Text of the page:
Sunday, 12 October 2014

REST and Error Messages


In Java REST you can throw a WebApplicationException, which indicates that something went wrong. You can add the HTTP Status to the exception, to indicate what went wrong.
throw new WebApplicationException(Response.Status.BAD_REQUEST);
But that amount of information is in most cases too little. Sure, a HTTP Status of 404 (Not Found) is quite clear, but you'd like some more information.

Luckily, I found out that we can add an entity in the Response and add the Response to the WebApplicationException.

In fact, it is the most convenient to just create your own subclass of WebApplicationException to handle this automatically.

Your own WebApplicationException

An Error Entity

The entity that gets translated into JSON and passed over the line, in my case called ErrorDetails, can provide all the information you need.

The getResponse method is the one that creates the Response, which is used to provide the HTTP Status code and the error payload for the WebApplicationException.

The json generated looks like:

    errormessage="sdsgsdgsgd was not found.",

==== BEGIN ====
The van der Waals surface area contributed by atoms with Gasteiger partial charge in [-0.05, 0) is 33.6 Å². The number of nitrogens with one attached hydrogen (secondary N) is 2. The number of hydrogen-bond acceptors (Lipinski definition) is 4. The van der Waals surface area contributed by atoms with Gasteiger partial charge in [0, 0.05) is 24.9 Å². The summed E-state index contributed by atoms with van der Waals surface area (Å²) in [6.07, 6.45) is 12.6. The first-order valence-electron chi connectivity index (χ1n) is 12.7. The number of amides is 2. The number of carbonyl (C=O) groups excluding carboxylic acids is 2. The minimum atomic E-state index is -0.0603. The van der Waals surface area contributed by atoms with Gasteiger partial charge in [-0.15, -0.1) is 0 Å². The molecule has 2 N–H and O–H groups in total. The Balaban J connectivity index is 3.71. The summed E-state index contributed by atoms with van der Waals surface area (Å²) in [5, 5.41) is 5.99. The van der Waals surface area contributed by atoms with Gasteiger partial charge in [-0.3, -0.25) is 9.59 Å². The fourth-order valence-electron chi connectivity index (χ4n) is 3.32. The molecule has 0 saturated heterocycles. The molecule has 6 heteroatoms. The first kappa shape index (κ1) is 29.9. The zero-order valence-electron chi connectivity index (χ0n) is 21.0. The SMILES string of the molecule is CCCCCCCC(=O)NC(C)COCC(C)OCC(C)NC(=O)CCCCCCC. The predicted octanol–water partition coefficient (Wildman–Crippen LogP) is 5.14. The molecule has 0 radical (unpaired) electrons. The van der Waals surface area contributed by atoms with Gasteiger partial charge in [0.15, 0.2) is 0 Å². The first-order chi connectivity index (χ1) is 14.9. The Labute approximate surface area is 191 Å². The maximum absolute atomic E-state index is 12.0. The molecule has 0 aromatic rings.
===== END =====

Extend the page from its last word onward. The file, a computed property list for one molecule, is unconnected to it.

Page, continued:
It just took a little effort to retrieve the ErrorDetail object from the Xqhr object in the JQuery Ajax call. This should be done during error processing, as shown in the JQuery Ajax call below.

The webError in the code above is a function to parse the JSON containing ErrorDetails object, provided below.

It parses the jqXHR.responseText, to be precise. And if a stacktrace is provided, the details are put into a HTML tag with id "warning". An 'alert' is always provided.


Whatever can go wrong … Error Handling and RESTful Services
RESTful API Design: what about errors?
How to get the jQuery $.ajax error response text?
Use jQuery to catch and display ASP.NET AJAX service errors

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